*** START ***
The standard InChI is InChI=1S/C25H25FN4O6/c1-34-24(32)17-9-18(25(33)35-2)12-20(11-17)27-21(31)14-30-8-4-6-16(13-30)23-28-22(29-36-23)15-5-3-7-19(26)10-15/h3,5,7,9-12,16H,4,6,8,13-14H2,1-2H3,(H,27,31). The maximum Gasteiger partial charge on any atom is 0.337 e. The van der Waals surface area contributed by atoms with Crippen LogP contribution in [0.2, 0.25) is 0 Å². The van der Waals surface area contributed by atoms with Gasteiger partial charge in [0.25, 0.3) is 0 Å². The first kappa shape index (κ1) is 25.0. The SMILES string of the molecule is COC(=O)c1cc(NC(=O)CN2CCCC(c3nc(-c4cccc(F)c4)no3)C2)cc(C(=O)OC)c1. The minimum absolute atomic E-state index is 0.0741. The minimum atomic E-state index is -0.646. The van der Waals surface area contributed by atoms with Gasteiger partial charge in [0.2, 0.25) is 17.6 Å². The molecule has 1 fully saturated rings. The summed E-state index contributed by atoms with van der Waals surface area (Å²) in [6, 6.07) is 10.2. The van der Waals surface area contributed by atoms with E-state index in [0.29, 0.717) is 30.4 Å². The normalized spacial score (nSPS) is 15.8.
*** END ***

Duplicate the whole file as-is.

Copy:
The standard InChI is InChI=1S/C25H25FN4O6/c1-34-24(32)17-9-18(25(33)35-2)12-20(11-17)27-21(31)14-30-8-4-6-16(13-30)23-28-22(29-36-23)15-5-3-7-19(26)10-15/h3,5,7,9-12,16H,4,6,8,13-14H2,1-2H3,(H,27,31). The maximum Gasteiger partial charge on any atom is 0.337 e. The van der Waals surface area contributed by atoms with Crippen LogP contribution in [0.2, 0.25) is 0 Å². The van der Waals surface area contributed by atoms with Gasteiger partial charge in [0.25, 0.3) is 0 Å². The first kappa shape index (κ1) is 25.0. The SMILES string of the molecule is COC(=O)c1cc(NC(=O)CN2CCCC(c3nc(-c4cccc(F)c4)no3)C2)cc(C(=O)OC)c1. The minimum absolute atomic E-state index is 0.0741. The minimum atomic E-state index is -0.646. The van der Waals surface area contributed by atoms with Gasteiger partial charge in [0.2, 0.25) is 17.6 Å². The molecule has 1 fully saturated rings. The summed E-state index contributed by atoms with van der Waals surface area (Å²) in [6, 6.07) is 10.2. The van der Waals surface area contributed by atoms with E-state index in [0.29, 0.717) is 30.4 Å². The normalized spacial score (nSPS) is 15.8.